Andy Murray Wins Men’s Singles Wimbledon 2016 Final, Beats Milos Raonic

Andy Murray of Great Britain won his second Wimbledon Lawn Tennis Championship Men’s Singles Final by beating Canadian Milos Raonic.

The second-seeded master of the game won 6-4, 7-6, 7-6 to the sixth-seeded Raonic, who gave a heroic fight on day 13 at London’s iconic SW19 court.

Andy Murray of Great Britain celebrates victory after emerging from the tie-break [Photo by Julian Finney/Getty Images]

While an emotional Andy Murray spent the minutes after the end of the match hugging the trophy he fought so hard to win, a sharp Raonic was a picture of affable calm in the post-match interview, as quoted by the Guardian, of his very first Grand Slam final.

“This one’s gonna sting so I’m going to make sure, as these courts are green, that I’m going to be back here. I keep plugging away. Every single day I try to get better, to give myself these chances, because I want to be back here. Thank you to my team, everybody that’s here, everybody that’s not here. We’ve dealt with a lot and I know I’m not the easiest to deal with. I love them a lot.”

Murray and Raonic shake hands following the Men’s Singles Final [Photo by Julian Finney/Getty Images]

Murray was in confident spirits throughout the match, on a court where he has had, according to his own post-match testament, “some great wins and also some tough losses.”

Milos Raonic, on the other hand, has had to beat Roger Federer on the way to the finals. His smashing forehands were only eclipsed by few of the fastest serves ever, clocking speeds of 124 mph at times.

Viewers at Wimbledon chanted “Let’s go, Andy” and were treated to a clean game of tennis with no unnecessary flair or outbursts of flamboyance.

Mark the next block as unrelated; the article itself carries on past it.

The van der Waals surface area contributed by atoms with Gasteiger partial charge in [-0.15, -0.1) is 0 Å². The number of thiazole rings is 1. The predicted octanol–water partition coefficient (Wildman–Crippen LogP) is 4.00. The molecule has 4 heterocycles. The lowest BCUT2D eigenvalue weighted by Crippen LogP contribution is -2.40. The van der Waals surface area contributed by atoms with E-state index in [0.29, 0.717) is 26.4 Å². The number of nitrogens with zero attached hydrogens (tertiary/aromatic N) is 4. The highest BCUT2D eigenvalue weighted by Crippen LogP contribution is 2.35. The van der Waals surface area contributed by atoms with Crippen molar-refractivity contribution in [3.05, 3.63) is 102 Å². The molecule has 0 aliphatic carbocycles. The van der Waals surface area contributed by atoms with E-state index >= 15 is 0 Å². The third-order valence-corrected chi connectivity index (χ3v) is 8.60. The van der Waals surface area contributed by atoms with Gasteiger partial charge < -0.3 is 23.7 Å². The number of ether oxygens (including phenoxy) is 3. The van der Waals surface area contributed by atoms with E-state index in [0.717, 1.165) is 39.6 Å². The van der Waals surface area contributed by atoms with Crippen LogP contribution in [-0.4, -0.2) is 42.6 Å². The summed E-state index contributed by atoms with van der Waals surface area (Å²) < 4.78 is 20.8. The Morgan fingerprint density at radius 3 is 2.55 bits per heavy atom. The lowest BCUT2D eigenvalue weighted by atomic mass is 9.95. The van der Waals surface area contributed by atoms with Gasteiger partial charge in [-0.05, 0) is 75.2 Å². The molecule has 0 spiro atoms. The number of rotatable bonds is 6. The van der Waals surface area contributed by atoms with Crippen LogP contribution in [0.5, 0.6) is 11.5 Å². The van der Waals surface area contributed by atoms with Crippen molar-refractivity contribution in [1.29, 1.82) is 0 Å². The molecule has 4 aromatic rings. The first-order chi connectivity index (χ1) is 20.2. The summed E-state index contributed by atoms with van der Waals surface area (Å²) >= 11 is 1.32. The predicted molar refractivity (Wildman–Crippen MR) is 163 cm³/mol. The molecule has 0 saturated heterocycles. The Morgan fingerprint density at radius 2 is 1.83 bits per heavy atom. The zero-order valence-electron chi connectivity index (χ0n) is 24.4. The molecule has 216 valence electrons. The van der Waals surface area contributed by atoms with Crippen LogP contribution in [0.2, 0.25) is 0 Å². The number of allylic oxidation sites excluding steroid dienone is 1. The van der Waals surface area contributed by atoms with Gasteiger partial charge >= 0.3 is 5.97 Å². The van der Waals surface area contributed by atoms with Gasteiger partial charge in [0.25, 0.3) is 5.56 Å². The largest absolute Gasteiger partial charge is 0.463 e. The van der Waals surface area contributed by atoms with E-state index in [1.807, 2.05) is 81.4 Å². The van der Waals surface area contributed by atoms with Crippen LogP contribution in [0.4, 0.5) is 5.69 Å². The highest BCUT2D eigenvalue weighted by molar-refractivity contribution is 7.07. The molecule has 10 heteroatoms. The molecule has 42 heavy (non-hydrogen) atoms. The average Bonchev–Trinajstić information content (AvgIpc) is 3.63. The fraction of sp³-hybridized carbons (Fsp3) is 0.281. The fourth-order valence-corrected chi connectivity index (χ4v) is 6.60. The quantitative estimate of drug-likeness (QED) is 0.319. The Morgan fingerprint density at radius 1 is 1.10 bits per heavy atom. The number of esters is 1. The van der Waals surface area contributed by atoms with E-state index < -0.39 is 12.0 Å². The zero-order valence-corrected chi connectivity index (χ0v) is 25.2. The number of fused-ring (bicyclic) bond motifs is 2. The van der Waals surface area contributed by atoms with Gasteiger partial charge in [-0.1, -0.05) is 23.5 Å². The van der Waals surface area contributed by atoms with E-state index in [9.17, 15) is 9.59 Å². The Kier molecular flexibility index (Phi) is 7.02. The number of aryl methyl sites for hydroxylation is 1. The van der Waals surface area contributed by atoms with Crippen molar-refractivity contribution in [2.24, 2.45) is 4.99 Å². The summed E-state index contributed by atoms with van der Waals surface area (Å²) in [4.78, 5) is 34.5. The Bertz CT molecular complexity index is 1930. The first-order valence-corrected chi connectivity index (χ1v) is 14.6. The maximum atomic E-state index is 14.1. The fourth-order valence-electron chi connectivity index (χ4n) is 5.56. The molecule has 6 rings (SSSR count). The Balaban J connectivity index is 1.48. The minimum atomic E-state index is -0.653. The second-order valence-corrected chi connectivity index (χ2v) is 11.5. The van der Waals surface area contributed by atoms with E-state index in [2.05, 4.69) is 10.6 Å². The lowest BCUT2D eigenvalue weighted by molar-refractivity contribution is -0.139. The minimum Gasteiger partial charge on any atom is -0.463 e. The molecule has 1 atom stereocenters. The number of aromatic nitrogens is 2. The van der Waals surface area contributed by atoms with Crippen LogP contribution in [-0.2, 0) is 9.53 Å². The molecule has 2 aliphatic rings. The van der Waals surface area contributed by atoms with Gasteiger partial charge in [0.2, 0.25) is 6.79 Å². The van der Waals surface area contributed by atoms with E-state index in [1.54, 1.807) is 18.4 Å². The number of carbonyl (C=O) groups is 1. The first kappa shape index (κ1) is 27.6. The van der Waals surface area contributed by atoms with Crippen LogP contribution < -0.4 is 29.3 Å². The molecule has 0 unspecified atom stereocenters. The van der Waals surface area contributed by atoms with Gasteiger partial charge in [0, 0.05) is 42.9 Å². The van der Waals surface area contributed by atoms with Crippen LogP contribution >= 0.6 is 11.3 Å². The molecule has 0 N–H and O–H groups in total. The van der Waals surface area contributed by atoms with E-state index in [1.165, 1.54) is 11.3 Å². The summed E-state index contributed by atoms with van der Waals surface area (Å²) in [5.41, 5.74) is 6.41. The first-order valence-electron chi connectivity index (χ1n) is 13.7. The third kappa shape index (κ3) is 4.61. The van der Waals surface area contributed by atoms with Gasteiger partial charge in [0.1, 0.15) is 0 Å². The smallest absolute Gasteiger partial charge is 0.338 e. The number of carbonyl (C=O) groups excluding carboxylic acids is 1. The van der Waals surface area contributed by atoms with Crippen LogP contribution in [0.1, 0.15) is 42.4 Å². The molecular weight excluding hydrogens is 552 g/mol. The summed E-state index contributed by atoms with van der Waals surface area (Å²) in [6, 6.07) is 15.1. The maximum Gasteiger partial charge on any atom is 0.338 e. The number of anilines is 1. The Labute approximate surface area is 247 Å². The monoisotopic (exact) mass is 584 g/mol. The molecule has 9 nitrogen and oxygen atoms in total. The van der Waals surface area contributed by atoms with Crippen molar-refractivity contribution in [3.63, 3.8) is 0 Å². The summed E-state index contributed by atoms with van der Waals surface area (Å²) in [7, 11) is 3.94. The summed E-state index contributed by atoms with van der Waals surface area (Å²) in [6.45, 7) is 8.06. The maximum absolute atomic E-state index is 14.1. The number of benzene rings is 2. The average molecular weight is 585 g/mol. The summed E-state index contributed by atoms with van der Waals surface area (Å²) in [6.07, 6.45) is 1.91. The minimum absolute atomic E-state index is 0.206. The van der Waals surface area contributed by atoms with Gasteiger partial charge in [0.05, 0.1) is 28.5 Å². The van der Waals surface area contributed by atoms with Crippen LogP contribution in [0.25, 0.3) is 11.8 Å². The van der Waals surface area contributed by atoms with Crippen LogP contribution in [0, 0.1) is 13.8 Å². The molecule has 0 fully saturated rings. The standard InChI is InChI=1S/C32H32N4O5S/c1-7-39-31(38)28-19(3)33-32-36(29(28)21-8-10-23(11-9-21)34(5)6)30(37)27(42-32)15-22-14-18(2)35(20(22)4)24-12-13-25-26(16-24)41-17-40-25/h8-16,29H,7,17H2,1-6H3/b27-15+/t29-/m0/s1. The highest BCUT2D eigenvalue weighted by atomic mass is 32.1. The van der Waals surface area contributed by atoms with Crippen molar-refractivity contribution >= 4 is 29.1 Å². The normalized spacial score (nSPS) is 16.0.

It’s his quietly assertive style of charging the net — something he certainly did in the third set tie-breaker of the match — that has garnered many a fan for Murray.

While his on-court fans included the likes of British Prime Minister David Cameron (whom Murray wryly thanked for doing a prime minister’s tough job), Benedict Cumberbatch, and the Duke and Duchess of Cambridge, among those who tweeted in joy at his victory were his former coach Amelie Mauresmo, Chris Evans, Gary Lineker, Juan Martin del Potro, and Pat Cash.

Prince William, HRH The Duke of Cambridge and Catherine, HRH The Duchess of Cambridge at the match [Photo by Andy Couldridge-Pool/Getty Images]

Quoted in the same Guardian post, Murray’s statement was as reflective of his customary British humor as it was thankful.

“I played really good stuff but Milos has had a great few weeks on the grass and had some unbelievable wins. His match against Roger was a great match and he is one of the harder workers out there. Each time we’ve played each other, he’s made big movements. He has a really nice team, Carlos, Riccardo and John. His physical trainers are also very nice, well mannered. It’s true, it isn’t always the case. Sorry about the last few weeks.”

The match also witnessed a fierce and ruthless side of the otherwise muted Andy Murry. As reported by the Telegraph, Murray was caught on camera furiously berating his support staff with a swear word or two after his coach, Ivan Lendl, took a longish toilet break during the second set.

Team Murry comprising wife Kim Sears, along with Shane Annun, Matt Little and Jamie Dalgado cheer Andy on [Photo by Andy Couldridge-Pool/Getty Images]

The Wimbledon trophy is Murray’s third Grand Slam.

But to believe that the British are accustomed to the sight of Andy Murray holding up a trophy would be difficult once you hear the roars of the public gathered to cheer him in his victory as he lifts the cup up from the balcony.

[Photo by Clive Brunskill/Getty Images]

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